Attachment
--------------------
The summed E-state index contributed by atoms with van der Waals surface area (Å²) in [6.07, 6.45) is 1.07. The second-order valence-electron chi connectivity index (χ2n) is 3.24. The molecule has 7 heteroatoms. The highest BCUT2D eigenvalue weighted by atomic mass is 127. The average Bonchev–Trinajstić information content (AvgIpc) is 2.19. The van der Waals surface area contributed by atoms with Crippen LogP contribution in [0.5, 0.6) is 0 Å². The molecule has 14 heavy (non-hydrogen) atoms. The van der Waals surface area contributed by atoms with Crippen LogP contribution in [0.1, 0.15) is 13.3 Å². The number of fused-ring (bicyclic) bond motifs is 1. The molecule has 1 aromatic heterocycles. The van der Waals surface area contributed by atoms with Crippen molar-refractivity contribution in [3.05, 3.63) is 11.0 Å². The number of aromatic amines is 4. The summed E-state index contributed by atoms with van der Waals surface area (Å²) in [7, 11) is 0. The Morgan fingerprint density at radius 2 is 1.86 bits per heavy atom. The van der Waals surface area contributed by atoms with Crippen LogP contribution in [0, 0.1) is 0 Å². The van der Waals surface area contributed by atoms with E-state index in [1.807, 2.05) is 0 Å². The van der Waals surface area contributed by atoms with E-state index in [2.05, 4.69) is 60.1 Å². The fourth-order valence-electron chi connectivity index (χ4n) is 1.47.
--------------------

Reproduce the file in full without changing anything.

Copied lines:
The summed E-state index contributed by atoms with van der Waals surface area (Å²) in [6.07, 6.45) is 1.07. The second-order valence-electron chi connectivity index (χ2n) is 3.24. The molecule has 7 heteroatoms. The highest BCUT2D eigenvalue weighted by atomic mass is 127. The average Bonchev–Trinajstić information content (AvgIpc) is 2.19. The van der Waals surface area contributed by atoms with Crippen LogP contribution in [0.5, 0.6) is 0 Å². The molecule has 14 heavy (non-hydrogen) atoms. The van der Waals surface area contributed by atoms with Crippen LogP contribution in [0.1, 0.15) is 13.3 Å². The number of fused-ring (bicyclic) bond motifs is 1. The molecule has 1 aromatic heterocycles. The van der Waals surface area contributed by atoms with Crippen molar-refractivity contribution in [3.05, 3.63) is 11.0 Å². The number of aromatic amines is 4. The summed E-state index contributed by atoms with van der Waals surface area (Å²) in [7, 11) is 0. The Morgan fingerprint density at radius 2 is 1.86 bits per heavy atom. The van der Waals surface area contributed by atoms with Crippen LogP contribution in [0, 0.1) is 0 Å². The van der Waals surface area contributed by atoms with E-state index in [1.807, 2.05) is 0 Å². The van der Waals surface area contributed by atoms with E-state index in [2.05, 4.69) is 60.1 Å². The fourth-order valence-electron chi connectivity index (χ4n) is 1.47.